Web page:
Urinary incontinence - embarrassing but treatable.

2015 rev.
The College of Family Physicians of Canada.

This information provides a general overview on this topic and may not apply to everyone. To find out if this information applies to you and to get more information on this subject, talk to your family doctor.

What is urinary incontinence?

Urinary incontinence means that you can’t always control when you urinate, or pee. The amount of leakage can be small—when you sneeze, cough, or laugh—or large, due to very strong urges to urinate that are hard to control. This can be embarrassing, but it can be treated.

Millions of adults in North America have urinary incontinence. It’s most common in women over 50 years of age, but it can also affect younger people, especially women who have just given birth.

Be sure to talk to your doctor if you have this problem. If you hide your incontinence, you risk getting rashes, sores, and skin and urinary tract (bladder) infections. Also, you may find yourself avoiding social situations because of fears about your urine leaking and embarrassment. This can be avoided.

What causes incontinence?

Urinary incontinence may be caused by different medical conditions including weak pelvic muscles or diabetes. Some other common causes of urinary incontinence include the following:

  • For women, thinning and drying of the skin in your vagina or urethra, the tiny tube that empties the bladder when you urinate, especially after menopause (the change of life)
  • For men, an enlarged prostate gland or prostate surgery
  • Certain medicines
  • Build-up of stool in your bowels (constipation)
  • Not being able to move around
  • Urinary tract (bladder) infection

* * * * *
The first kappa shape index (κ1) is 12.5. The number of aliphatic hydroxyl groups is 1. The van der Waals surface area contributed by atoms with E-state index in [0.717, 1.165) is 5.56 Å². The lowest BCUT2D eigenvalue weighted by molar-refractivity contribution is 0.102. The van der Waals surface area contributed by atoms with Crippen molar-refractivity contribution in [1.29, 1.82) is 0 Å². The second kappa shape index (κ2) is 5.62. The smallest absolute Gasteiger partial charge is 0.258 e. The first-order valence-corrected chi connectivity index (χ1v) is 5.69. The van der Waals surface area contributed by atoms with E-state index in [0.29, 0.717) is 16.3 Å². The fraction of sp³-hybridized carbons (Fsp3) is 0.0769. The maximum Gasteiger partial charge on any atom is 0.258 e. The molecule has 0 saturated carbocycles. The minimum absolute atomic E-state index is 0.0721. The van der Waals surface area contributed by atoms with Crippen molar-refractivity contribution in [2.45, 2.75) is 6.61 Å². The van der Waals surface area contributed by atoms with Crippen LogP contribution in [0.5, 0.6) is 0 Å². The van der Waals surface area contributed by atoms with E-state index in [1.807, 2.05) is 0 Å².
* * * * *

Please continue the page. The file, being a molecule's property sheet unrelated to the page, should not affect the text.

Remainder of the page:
• High calcium levels

Are there different types of incontinence?

Yes. There are four types of urinary incontinence.

Stress incontinence is when urine leaks because of sudden pressure on your lower stomach muscles, such as when you cough, sneeze, laugh, rise from a chair, lift something or exercise. Stress incontinence usually occurs when the pelvic muscles are weakened, sometimes by childbirth, or by prostate or other pelvic surgery. Stress incontinence is common in women.

Urge incontinence is when the need to urinate comes on too fast—before you can get to a toilet. Your body may only give you a warning of a few seconds or minutes before you urinate. Urge incontinence is most common in the elderly and may be a sign of an infection in the kidneys or bladder.

Overflow incontinence is when you have a constant dribbling of urine. It’s caused by an overfilled bladder. You may feel like you can’t empty your bladder all the way and you may strain when urinating. This often occurs in men and can be caused by something blocking the urinary flow, such as an enlarged prostate gland or tumor. Diabetes or certain medicines may also cause the problem.

Functional incontinence occurs when you have normal urine control but have trouble getting to the bathroom in time because of arthritis or other diseases that make it hard to move around.

Sometimes more than one of the four types may co-exist.

Is urinary incontinence just part of growing older?

No. But changes with age can reduce how much urine your bladder can hold. Aging can make your stream of urine weaker and can cause you to feel the urge to urinate more often. This doesn't mean you'll have urinary incontinence just because you're aging. With treatment, it can be controlled or cured.

How can it be treated?

Treatment depends on what’s causing the problem and what type of incontinence you have. If your urinary incontinence is caused by a medical problem, the incontinence will go away when the problem is treated. Simple treatments often work so talk to your doctor. Medicine and surgery are other options.